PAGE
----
Is the Tempo’s watch adjustable to different wrist sizes?
In the first version, there were the main link sizes, which were about three-quarters of an inch long. We also had a half link, which was a quarter of an inch long, that gave some additional finer adjustment, so you could add or subtract links from the bracelet to achieve the optimal size on your wrist. When we shifted to Tempo, where we added the watch feature, we found there was a need for even more resolution in adjustment to get the right size on your wrist, so we enhanced the clasp and added additional fine tuned features, which allows you to get eighth-of-an-inch increments.
Can the watch adapt to other faces?
At present we have two versions: Silver and High Protective Coating. We don’t have a version that adapts to another watch model and the main reason is the way the product was designed. The bracelet is very high-strength. It’s durable and was built to Leatherman tool standards. As we thought about watch design, and what conditions this person is going to be using it in, we wanted to protect the timepiece, the watch, from any potential damage from torque or force. Designing the Tempo, much consideration went into style and how the watch looks, but also making sure we’re addressing any forces that are going into the watch—and we needed a custom interface to achieve that.
Was there a specific problem with wearable tools that the Tread and the Tread Tempo seek to address?
As we designed the product, the first issue was accessibility. Much went into why we wanted a bracelet rather than a belt or something you carry. The wrist is accessible. We want to handle any of the tasks you’re trying to accomplish. Some of the features, such as the bottle opener, you can use without taking the bracelet off, so the tools are very accessible. It’s easy to slip off, do what you need to do, and put it back on.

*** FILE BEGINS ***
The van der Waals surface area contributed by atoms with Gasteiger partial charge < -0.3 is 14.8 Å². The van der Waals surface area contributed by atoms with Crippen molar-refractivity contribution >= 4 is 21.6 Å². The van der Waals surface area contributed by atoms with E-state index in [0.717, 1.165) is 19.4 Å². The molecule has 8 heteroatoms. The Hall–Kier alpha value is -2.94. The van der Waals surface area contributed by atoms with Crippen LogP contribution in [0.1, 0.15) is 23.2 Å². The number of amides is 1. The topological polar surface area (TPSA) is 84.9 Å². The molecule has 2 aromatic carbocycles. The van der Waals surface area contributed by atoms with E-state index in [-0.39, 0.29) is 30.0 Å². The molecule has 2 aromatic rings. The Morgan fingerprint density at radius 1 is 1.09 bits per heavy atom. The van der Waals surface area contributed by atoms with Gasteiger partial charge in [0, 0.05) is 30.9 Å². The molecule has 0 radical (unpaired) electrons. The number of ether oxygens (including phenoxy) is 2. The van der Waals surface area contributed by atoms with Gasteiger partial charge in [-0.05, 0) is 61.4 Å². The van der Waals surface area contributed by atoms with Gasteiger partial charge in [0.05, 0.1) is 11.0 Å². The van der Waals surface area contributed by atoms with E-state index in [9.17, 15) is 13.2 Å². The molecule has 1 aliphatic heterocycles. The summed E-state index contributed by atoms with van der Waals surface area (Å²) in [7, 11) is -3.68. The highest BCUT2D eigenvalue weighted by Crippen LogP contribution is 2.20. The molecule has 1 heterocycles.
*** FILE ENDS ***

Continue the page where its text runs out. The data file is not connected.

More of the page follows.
Can you tell us about the construction?
When you have a traditional metal watchband that you would wear on a normal watch, most of those parts are stamped in some way out of sheet metal. But the strength isn’t there—most of it’s pinned together and not very strong. With Tread and Tempo, the metal injection molding process is far superior in strength to a metal watchband. The molded process is taking metal powder, mixing it with plastic, injecting into a mold, and putting it through a furnace operation which melts the plastic out. You’re getting high strength and molding complicated shapes that you can’t get with stamping.
So when you look at Phillips Head screwdrivers, you look at hex and box wrenches, we would never have been able to achieve that without the injection mold process. You get a high quality part that’s functional and has performance and an appearance factor.
Once all the links get through the processes, the product is assembled by hand. The way the consumer would adjust the link is how the product is being assembled by hand in our shop. It’s a time consuming product to put together. We wanted to put out a product that was a wearable tool but meets the performance standard of our other products.
Can you recall a particular instance where the Tread Tempo played a role?
What I think Leatherman represents is being prepared for the unexpected. I wear a Tread most of the time because I find it useful. When my kid’s bicycle broke, it was a torque head bolt on the bike and I didn’t have my traditional toolkit—but I had my Tread Tempo and had the tool on my wrist to fix it.
When Tread first launched two years ago, it broke the multi-tool industry. It was game changing and there was nothing like it on the market: the world’s first wearable multi-tool. A lot of people loved it but they wanted a watch as well. Now the Tempo is here to help with that request.
When we first developed the product, I spent a lot of time flying and seeing “Where does TSA go with this?" The experiences were positive, with nobody asking me about it, meaning they didn’t challenge it. People asked me about it, but there was never a concern about it being taken away.